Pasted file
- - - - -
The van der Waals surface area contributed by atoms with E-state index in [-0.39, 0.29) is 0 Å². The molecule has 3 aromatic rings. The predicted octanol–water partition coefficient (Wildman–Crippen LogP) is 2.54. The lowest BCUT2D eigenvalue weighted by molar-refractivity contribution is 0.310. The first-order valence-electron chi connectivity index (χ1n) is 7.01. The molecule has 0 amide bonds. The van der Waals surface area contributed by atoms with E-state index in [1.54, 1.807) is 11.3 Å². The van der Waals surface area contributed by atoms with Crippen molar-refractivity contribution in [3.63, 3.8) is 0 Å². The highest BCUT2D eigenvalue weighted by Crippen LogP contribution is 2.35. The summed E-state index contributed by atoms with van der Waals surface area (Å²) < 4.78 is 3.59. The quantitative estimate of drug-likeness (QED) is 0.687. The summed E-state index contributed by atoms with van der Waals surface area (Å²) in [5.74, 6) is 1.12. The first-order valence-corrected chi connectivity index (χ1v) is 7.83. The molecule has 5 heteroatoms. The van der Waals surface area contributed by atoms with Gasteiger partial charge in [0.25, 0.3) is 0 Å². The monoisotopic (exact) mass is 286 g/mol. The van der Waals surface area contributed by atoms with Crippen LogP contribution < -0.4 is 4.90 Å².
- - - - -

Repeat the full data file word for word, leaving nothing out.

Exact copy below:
The van der Waals surface area contributed by atoms with E-state index in [-0.39, 0.29) is 0 Å². The molecule has 3 aromatic rings. The predicted octanol–water partition coefficient (Wildman–Crippen LogP) is 2.54. The lowest BCUT2D eigenvalue weighted by molar-refractivity contribution is 0.310. The first-order valence-electron chi connectivity index (χ1n) is 7.01. The molecule has 0 amide bonds. The van der Waals surface area contributed by atoms with E-state index in [1.54, 1.807) is 11.3 Å². The van der Waals surface area contributed by atoms with Crippen molar-refractivity contribution in [3.63, 3.8) is 0 Å². The highest BCUT2D eigenvalue weighted by Crippen LogP contribution is 2.35. The summed E-state index contributed by atoms with van der Waals surface area (Å²) < 4.78 is 3.59. The quantitative estimate of drug-likeness (QED) is 0.687. The summed E-state index contributed by atoms with van der Waals surface area (Å²) in [5.74, 6) is 1.12. The first-order valence-corrected chi connectivity index (χ1v) is 7.83. The molecule has 5 heteroatoms. The van der Waals surface area contributed by atoms with Gasteiger partial charge in [0.25, 0.3) is 0 Å². The monoisotopic (exact) mass is 286 g/mol. The van der Waals surface area contributed by atoms with Crippen LogP contribution < -0.4 is 4.90 Å².